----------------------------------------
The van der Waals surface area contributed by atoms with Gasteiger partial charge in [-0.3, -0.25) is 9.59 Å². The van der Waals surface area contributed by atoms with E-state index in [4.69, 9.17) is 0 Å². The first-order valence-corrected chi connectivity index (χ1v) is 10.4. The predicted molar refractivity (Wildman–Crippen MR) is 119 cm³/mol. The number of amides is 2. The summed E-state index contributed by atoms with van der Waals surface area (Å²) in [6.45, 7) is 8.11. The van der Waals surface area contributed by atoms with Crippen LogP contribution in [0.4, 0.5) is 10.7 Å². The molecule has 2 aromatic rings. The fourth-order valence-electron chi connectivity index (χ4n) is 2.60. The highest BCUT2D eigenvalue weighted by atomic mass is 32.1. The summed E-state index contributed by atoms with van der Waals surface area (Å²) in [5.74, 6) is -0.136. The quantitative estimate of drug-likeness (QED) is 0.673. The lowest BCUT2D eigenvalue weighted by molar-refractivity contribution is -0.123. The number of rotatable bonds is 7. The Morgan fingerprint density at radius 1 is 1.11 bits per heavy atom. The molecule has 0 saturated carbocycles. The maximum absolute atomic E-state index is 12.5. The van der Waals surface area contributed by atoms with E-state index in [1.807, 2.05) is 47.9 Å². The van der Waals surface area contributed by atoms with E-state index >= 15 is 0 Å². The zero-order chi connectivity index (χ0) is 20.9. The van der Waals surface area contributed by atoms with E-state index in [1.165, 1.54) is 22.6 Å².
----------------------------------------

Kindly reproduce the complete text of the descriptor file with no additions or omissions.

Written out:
The van der Waals surface area contributed by atoms with Gasteiger partial charge in [-0.3, -0.25) is 9.59 Å². The van der Waals surface area contributed by atoms with E-state index in [4.69, 9.17) is 0 Å². The first-order valence-corrected chi connectivity index (χ1v) is 10.4. The predicted molar refractivity (Wildman–Crippen MR) is 119 cm³/mol. The number of amides is 2. The summed E-state index contributed by atoms with van der Waals surface area (Å²) in [6.45, 7) is 8.11. The van der Waals surface area contributed by atoms with Crippen LogP contribution in [0.4, 0.5) is 10.7 Å². The molecule has 2 aromatic rings. The fourth-order valence-electron chi connectivity index (χ4n) is 2.60. The highest BCUT2D eigenvalue weighted by atomic mass is 32.1. The summed E-state index contributed by atoms with van der Waals surface area (Å²) in [5.74, 6) is -0.136. The quantitative estimate of drug-likeness (QED) is 0.673. The lowest BCUT2D eigenvalue weighted by molar-refractivity contribution is -0.123. The number of rotatable bonds is 7. The Morgan fingerprint density at radius 1 is 1.11 bits per heavy atom. The molecule has 0 saturated carbocycles. The maximum absolute atomic E-state index is 12.5. The van der Waals surface area contributed by atoms with E-state index in [1.807, 2.05) is 47.9 Å². The van der Waals surface area contributed by atoms with E-state index >= 15 is 0 Å². The zero-order chi connectivity index (χ0) is 20.9. The van der Waals surface area contributed by atoms with E-state index in [1.165, 1.54) is 22.6 Å².